It is getting on for three years when I wrote my article “Leadership and why right now we desperately need more of it”, which touched on a concern many share that in all aspects of society all too often there is a lack of good / effective leadership and because of that the people affected are worse of, because they have been poorly served. I also wrote something on the subject two months ago, titled “Leadership“. Gladly, most of us can also think of examples where good / effective leadership has made a vital difference. The elevation to office of UK Prime Minister of Boris Johnson represents a marked transition from one style of leadership and set of priorities to another. Whether for the better remains to be seen / argued.
But for this article I want to focus on Christian leadership and while non-Christians may wish to switch off, many of the principles I want to outline could also apply outside the Christian circle. My writing this was triggered after I shared with a friend on Facebook that after being an elder in a church for several years, following transferring to another church and being consigned to the back benches as it were, I was glad NOT to be in leadership. I did tell her that I would explain and this is it. I am mindful that volumes have been written on Christian leadership, which for many is to do with being a minister or equivalent or part of his / her inner (leadership) circle, although as I want to explain should go far beyond that narrow definition. My own church tradition emphasised the doctrine of “the Priesthood of all Believers”, which I would interpret as a leadership position.
My own reasons are simple. My church that has been supportive is already blessed with capable leaders; I am getting old and slightly “losing it”; I find being an Indian rather than a Chief extraordinarily liberating given the flak I get that people who read my writings may have some insight into and some of the stuff associated with being an elder or deacon is not my particular forte – to name but four! But that does not let me or any of us off the hook! It is true apostles, prophets (both offices not over recognized in churches I attend) and pastors, teachers and evangelists (which are) are noble and needful leadership callings (Ephesians 4:11), leadership does not end there. When I try to explain to people who really want to know what I am up to these days, it could be something on the lines of: Bible teaching, cultural commentating, watchman on the wall, gospel preaching, community activism, all of which involve an element of leadership, yet requiring submission to the genuine bearers of the five offices listed above or in my church’s case: elders and deacons.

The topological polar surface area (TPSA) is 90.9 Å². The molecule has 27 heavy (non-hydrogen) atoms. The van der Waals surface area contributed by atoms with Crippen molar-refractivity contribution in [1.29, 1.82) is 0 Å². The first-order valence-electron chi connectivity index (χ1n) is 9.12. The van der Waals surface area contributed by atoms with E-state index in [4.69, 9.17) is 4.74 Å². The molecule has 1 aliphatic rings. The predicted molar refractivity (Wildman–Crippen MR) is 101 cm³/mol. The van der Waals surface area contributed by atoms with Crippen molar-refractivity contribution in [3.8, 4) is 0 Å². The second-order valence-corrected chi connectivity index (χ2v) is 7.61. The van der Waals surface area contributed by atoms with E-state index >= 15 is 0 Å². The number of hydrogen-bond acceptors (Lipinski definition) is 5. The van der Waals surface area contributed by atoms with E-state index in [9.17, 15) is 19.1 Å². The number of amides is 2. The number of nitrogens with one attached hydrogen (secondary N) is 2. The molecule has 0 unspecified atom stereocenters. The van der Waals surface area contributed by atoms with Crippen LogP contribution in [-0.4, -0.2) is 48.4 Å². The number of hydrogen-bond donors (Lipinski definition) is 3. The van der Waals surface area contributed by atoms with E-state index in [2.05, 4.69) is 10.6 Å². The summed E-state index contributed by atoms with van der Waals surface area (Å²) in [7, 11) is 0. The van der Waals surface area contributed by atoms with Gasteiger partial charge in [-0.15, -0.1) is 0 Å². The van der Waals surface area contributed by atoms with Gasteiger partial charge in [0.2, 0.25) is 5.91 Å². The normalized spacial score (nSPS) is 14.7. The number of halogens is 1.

But before I leave the subject, I want to first discuss an important principle, not discussed in most secular leadership manuals (but is in the Bible) and it is one of servanthood. One change in my own approach to leadership over the years is that whereas in my younger days I saw leadership as a path to status and power, in my twilight years I see this as unimportant. What is important are the first shall be last and vice versa words of Jesus, found in several places in the Gospels and Philippians 2, that we need to humble ourselves and become a servant first before becoming a leader. There is little doubt that while I try to respect those in official leadership positions, the ones I honour most are those who go down the doulos servant route.
Which brings me to my second point, which is about shepherds. Most will be aware of Psalm 23:1 “The Lord is my Shepherd, I shall not want” and of Jesus words in John 10:11 “I am the good shepherd: the good shepherd giveth his life for the sheep”. God through the Hebrew prophets castigated the bad shepherds and commended the good e.g. Ezekiel 34. It brings me to the subject of those in the position of under-shepherds to the one who is the Good Shepherd. Paul explains well to the elders of Ephesus what is needed and why: “Take heed therefore unto yourselves, and to all the flock, over the which the Holy Ghost hath made you overseers, to feed the church of God, which he hath purchased with his own blood. For I know this, that after my departing shall grievous wolves enter in among you, not sparing the flock” (Acts 20:28,29). Without wanting to disrespect those “in leadership”, the need of the hour, besides a revived Church, is shepherds who are serious about dying to self, who can lead as Christ might and sacrifice on its behalf.
So back to my friend’s question: I am ok with being a mere member of the congregation so to speak but mindful not only do I need to be more passionate for, loving of, beholden to etc. the one I serve, some of that requires I take a lead and also I must encourage those who do lead and those whose time will come maybe when I am gone.